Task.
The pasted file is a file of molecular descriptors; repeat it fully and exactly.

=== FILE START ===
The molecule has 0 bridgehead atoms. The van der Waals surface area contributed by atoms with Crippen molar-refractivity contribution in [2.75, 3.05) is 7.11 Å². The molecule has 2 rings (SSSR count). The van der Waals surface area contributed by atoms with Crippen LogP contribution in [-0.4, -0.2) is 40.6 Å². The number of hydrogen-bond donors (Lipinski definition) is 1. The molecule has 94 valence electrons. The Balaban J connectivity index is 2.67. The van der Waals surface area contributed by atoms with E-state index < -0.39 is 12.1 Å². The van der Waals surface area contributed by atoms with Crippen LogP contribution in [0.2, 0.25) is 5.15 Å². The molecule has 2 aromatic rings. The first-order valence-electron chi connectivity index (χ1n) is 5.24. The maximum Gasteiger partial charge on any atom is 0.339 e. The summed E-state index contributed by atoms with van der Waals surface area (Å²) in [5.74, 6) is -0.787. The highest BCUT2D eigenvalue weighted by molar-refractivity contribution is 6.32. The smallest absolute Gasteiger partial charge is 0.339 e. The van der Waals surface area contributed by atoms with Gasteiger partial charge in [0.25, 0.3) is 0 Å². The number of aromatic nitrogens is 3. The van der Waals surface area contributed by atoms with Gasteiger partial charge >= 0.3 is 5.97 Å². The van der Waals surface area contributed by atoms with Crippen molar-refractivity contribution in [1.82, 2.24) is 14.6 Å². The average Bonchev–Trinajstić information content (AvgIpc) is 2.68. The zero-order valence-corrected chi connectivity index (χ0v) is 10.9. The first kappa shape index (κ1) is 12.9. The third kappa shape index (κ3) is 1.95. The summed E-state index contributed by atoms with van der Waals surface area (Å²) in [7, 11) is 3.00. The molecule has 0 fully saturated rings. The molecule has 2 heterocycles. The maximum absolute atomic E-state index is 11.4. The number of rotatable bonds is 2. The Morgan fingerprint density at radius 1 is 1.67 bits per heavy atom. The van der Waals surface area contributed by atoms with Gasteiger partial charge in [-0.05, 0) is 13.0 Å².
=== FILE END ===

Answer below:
The molecule has 0 bridgehead atoms. The van der Waals surface area contributed by atoms with Crippen molar-refractivity contribution in [2.75, 3.05) is 7.11 Å². The molecule has 2 rings (SSSR count). The van der Waals surface area contributed by atoms with Crippen LogP contribution in [-0.4, -0.2) is 40.6 Å². The number of hydrogen-bond donors (Lipinski definition) is 1. The molecule has 94 valence electrons. The Balaban J connectivity index is 2.67. The van der Waals surface area contributed by atoms with E-state index < -0.39 is 12.1 Å². The van der Waals surface area contributed by atoms with Crippen LogP contribution in [0.2, 0.25) is 5.15 Å². The molecule has 2 aromatic rings. The first-order valence-electron chi connectivity index (χ1n) is 5.24. The maximum Gasteiger partial charge on any atom is 0.339 e. The summed E-state index contributed by atoms with van der Waals surface area (Å²) in [5.74, 6) is -0.787. The highest BCUT2D eigenvalue weighted by molar-refractivity contribution is 6.32. The smallest absolute Gasteiger partial charge is 0.339 e. The van der Waals surface area contributed by atoms with Gasteiger partial charge in [0.25, 0.3) is 0 Å². The number of aromatic nitrogens is 3. The van der Waals surface area contributed by atoms with Gasteiger partial charge >= 0.3 is 5.97 Å². The van der Waals surface area contributed by atoms with Crippen molar-refractivity contribution in [1.82, 2.24) is 14.6 Å². The average Bonchev–Trinajstić information content (AvgIpc) is 2.68. The zero-order valence-corrected chi connectivity index (χ0v) is 10.9. The first kappa shape index (κ1) is 12.9. The third kappa shape index (κ3) is 1.95. The summed E-state index contributed by atoms with van der Waals surface area (Å²) in [7, 11) is 3.00. The molecule has 0 fully saturated rings. The molecule has 2 heterocycles. The maximum absolute atomic E-state index is 11.4. The number of rotatable bonds is 2. The Morgan fingerprint density at radius 1 is 1.67 bits per heavy atom. The van der Waals surface area contributed by atoms with Gasteiger partial charge in [-0.05, 0) is 13.0 Å².